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IV.

He woke, and fear'd again to close
His eyelids in such dire repose;

He woke,- to watch the lamp, and tell
From hour to hour the castle-bell.
Or listen to the owlet's cry,

Or the sad breeze that whistles by,
Or catch, by fits, the tuneless rhyme
With which the warder cheats the time,
And envying think, how, when the sun'
Bids the poor soldier's watch be done,
Couch'd on his straw, and fancy-free,
He sleeps like careless infancy.

V.

Far town-ward sounds a distant tread,
And Oswald, starting from his bed,
Hath caught it, though no human ear,
Unsharpen'd by revenge and fear,
Could e'er distinguish horse's clank,
Until it reach'd the castle bank.
Now nigh and plain the sound appears,
The warder's challenge now he hears,
Then clanking chains and levers tell,
That o'er the moat the drawbridge fell,
And, in the castle court below,
Voices are heard, and torches glow,
As marshalling the stranger's way,
Straight for the room where Oswald lay
The cry was,"Tidings from the host,
Of weight a messenger comes post."
Stifling the tumult of his breast,

His answer Oswald thus express'd

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Bring food and wine, and trim the fire; Admit the stranger, and retire."

VI.

The stranger came with heavy stride,
The morion's plumes his visage hide,
And the buff-coat, an ample fold,
Mantles his form's gigantic mould.*

The use of complete suits of armour was fallen into disuso during the Civil War, though they were still worn by leaders of rank and importance. Buff-coats continued to be worn by th. city trained-bands till near the middle of the last century.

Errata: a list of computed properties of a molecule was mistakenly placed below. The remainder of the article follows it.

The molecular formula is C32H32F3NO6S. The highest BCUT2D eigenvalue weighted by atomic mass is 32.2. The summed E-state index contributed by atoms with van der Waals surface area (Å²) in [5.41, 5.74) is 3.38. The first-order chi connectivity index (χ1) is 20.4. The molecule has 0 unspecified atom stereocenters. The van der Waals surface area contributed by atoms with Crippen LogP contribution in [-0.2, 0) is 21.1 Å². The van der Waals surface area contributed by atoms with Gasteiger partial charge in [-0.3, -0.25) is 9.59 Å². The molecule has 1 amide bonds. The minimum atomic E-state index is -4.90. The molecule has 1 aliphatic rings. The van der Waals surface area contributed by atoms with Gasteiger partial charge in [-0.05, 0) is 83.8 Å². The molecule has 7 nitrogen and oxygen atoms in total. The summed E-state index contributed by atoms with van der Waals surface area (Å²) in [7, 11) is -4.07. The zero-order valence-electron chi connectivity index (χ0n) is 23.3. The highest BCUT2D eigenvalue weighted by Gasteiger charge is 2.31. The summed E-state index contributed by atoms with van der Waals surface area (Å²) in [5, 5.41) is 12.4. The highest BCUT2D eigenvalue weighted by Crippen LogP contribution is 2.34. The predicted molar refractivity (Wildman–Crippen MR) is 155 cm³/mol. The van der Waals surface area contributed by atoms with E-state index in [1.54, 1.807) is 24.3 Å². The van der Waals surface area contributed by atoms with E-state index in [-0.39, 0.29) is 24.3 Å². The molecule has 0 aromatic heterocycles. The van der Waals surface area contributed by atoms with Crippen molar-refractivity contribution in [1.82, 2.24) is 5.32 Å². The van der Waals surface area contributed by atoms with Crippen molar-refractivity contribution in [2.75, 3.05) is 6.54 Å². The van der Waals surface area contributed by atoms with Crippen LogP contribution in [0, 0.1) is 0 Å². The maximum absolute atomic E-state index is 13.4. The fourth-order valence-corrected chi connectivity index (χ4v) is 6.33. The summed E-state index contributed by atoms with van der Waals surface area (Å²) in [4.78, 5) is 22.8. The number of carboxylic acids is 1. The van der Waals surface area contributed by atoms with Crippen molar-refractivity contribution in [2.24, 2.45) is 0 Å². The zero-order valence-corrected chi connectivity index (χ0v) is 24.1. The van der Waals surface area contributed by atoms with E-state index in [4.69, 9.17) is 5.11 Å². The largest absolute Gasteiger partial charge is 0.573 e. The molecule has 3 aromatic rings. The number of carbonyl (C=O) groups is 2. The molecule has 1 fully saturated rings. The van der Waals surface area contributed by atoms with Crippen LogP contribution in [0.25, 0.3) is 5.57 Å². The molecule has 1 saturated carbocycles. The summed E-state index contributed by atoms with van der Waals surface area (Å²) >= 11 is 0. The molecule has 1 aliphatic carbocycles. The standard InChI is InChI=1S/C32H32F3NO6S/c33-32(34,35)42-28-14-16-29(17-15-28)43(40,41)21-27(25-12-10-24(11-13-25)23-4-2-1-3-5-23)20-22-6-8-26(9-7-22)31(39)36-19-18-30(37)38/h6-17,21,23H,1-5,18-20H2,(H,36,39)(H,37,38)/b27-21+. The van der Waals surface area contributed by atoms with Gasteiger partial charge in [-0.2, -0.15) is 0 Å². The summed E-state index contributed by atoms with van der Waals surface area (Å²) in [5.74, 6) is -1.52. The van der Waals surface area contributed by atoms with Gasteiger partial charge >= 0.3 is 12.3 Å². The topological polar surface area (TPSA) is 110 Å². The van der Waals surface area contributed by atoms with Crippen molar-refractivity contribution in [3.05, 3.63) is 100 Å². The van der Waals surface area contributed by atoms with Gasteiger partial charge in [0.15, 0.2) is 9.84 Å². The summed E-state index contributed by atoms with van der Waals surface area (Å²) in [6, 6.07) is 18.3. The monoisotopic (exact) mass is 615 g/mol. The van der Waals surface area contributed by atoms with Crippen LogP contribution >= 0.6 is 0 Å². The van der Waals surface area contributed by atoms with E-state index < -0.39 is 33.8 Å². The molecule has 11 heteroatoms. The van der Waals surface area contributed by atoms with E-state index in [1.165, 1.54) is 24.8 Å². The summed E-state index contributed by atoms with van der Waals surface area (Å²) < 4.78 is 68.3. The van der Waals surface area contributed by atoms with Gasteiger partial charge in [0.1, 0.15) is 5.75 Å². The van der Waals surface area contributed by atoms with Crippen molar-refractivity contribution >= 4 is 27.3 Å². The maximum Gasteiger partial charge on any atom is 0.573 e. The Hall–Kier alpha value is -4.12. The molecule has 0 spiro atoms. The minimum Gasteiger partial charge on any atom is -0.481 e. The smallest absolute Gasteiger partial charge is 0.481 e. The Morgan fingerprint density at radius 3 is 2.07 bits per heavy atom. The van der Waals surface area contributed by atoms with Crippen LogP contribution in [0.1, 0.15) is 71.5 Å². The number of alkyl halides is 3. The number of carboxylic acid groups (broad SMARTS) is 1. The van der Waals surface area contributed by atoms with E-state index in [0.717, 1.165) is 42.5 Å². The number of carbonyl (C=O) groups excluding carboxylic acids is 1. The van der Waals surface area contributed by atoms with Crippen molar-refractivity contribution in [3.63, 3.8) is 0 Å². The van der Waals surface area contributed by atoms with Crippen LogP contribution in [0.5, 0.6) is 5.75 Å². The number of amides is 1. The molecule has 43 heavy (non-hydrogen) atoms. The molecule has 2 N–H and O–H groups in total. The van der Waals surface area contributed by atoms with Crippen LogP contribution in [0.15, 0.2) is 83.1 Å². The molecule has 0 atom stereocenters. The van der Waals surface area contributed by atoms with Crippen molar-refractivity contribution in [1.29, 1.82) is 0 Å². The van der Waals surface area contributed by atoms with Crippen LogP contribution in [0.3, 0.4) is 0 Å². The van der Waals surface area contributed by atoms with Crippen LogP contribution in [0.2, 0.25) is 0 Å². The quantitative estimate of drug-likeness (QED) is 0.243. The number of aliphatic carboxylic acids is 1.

Full slender answer deigned he
To Oswald's anxious courtesy,
But mark 'd, by a disdainful smile,
He saw and scorn'd the petty wile,
When Oswald chang`d the torch s place,
Anxious that on the soldier's face
Its partial lustre might be thrown,
fo show his looks, yet hide his own.
His guest, the while, laid low aside
The ponderous cloak of tough bull's hide,
And to the torch glane'd broad and clear
The corslet of a cuirassier;

Then from his brows the casque he drew,
And from the dank plume dash'd the dew,
From gloves of mail reliev'd his hands,
And spread them to the kindling brands,
And, turning to the genial board,
Without a health, or pledge, or word
Of meet and social reverence said,
Deeply he drank, and hercely red;
As free from ceremony's sway,
As famish'd wolf that tears his prey.

VIL

With deep impatience, tinged with fear,
His host beheld him gorge his cheer,
And quaff the full carouse, that lent
His brow a fiercer hardiment.
Now Oswald stood a space aside,
Now pac'd the room with hasty stride,
In feverish agony to learn

Tidings of deep and dread concern,
Cursing each moment that his guest
Protracted o'er his ruflian feast.
Yet viewing with alarm, at last,
The end of that uncouth repast,
Almost he seem'd their haste to rue,
As, at his sign, his train withdrew,
And left him with the stranger, free
To question of his mystery.
Then did his silence long proclaim
A struggle between fear and shame,

VIII.

Much in the stranger's mien appears,
To justify suspicious fears.

On his dark face a scorching clime,
And toil, had done the work of time,
Roughen'd the brow, the temples bar'd,
And sable hairs with silver shar'd,
Yet left-what age alone could tame-
The lip of pride, the eye of flame;
The full-drawn iip that upward curl'd,
The eye, that seem'd to scorn the world.
That lip had terror never blench'd;
Ne'er in that eye hath tear-drop quench'd
The flash severe of swarthy glow,
That mock'd at pain, and knew not woe.
Inur'd to danger's direst form,

Tornade and earthquake, flood and storm,
Death had he seen by sudden blow,
By wasting plague, by tortures slow,*
By mine or breach, by steel or ball,
Knew all his shapes, and scorn'd them all.

IX.

But yet, though BERTRAM'S harden'd look
Unmov'd could blood and danger brook,